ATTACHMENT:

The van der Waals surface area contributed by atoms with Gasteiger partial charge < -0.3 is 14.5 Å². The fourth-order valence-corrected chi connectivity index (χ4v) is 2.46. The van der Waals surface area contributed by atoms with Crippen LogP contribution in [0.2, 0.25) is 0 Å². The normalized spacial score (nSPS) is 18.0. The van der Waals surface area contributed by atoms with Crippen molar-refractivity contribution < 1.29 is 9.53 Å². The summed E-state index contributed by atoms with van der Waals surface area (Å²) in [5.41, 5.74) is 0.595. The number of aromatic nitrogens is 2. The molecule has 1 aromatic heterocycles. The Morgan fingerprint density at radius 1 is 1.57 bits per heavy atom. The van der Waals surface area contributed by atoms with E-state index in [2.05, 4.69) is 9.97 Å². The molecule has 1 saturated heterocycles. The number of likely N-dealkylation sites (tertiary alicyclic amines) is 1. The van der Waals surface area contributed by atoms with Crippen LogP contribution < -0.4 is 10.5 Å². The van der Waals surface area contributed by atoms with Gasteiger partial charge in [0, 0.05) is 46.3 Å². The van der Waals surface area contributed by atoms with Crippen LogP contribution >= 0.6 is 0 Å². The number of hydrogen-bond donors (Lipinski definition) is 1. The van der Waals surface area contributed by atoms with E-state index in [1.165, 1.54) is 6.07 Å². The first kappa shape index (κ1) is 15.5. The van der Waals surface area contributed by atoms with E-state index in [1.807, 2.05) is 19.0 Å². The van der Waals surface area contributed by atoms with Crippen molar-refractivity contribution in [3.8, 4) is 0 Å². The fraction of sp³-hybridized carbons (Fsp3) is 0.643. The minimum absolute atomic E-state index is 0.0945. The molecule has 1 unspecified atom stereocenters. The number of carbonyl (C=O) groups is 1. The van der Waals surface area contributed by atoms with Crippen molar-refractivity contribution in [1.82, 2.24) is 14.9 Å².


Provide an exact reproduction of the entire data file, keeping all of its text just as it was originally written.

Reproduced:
The van der Waals surface area contributed by atoms with Gasteiger partial charge < -0.3 is 14.5 Å². The fourth-order valence-corrected chi connectivity index (χ4v) is 2.46. The van der Waals surface area contributed by atoms with Crippen LogP contribution in [0.2, 0.25) is 0 Å². The normalized spacial score (nSPS) is 18.0. The van der Waals surface area contributed by atoms with Crippen molar-refractivity contribution < 1.29 is 9.53 Å². The summed E-state index contributed by atoms with van der Waals surface area (Å²) in [5.41, 5.74) is 0.595. The number of aromatic nitrogens is 2. The molecule has 1 aromatic heterocycles. The Morgan fingerprint density at radius 1 is 1.57 bits per heavy atom. The van der Waals surface area contributed by atoms with E-state index in [2.05, 4.69) is 9.97 Å². The molecule has 1 saturated heterocycles. The number of likely N-dealkylation sites (tertiary alicyclic amines) is 1. The van der Waals surface area contributed by atoms with Crippen LogP contribution < -0.4 is 10.5 Å². The van der Waals surface area contributed by atoms with Gasteiger partial charge in [0, 0.05) is 46.3 Å². The van der Waals surface area contributed by atoms with Crippen LogP contribution >= 0.6 is 0 Å². The number of hydrogen-bond donors (Lipinski definition) is 1. The van der Waals surface area contributed by atoms with E-state index in [1.165, 1.54) is 6.07 Å². The first kappa shape index (κ1) is 15.5. The van der Waals surface area contributed by atoms with E-state index in [1.807, 2.05) is 19.0 Å². The van der Waals surface area contributed by atoms with Crippen molar-refractivity contribution in [3.8, 4) is 0 Å². The fraction of sp³-hybridized carbons (Fsp3) is 0.643. The minimum absolute atomic E-state index is 0.0945. The molecule has 1 unspecified atom stereocenters. The number of carbonyl (C=O) groups is 1. The van der Waals surface area contributed by atoms with Crippen molar-refractivity contribution in [1.82, 2.24) is 14.9 Å².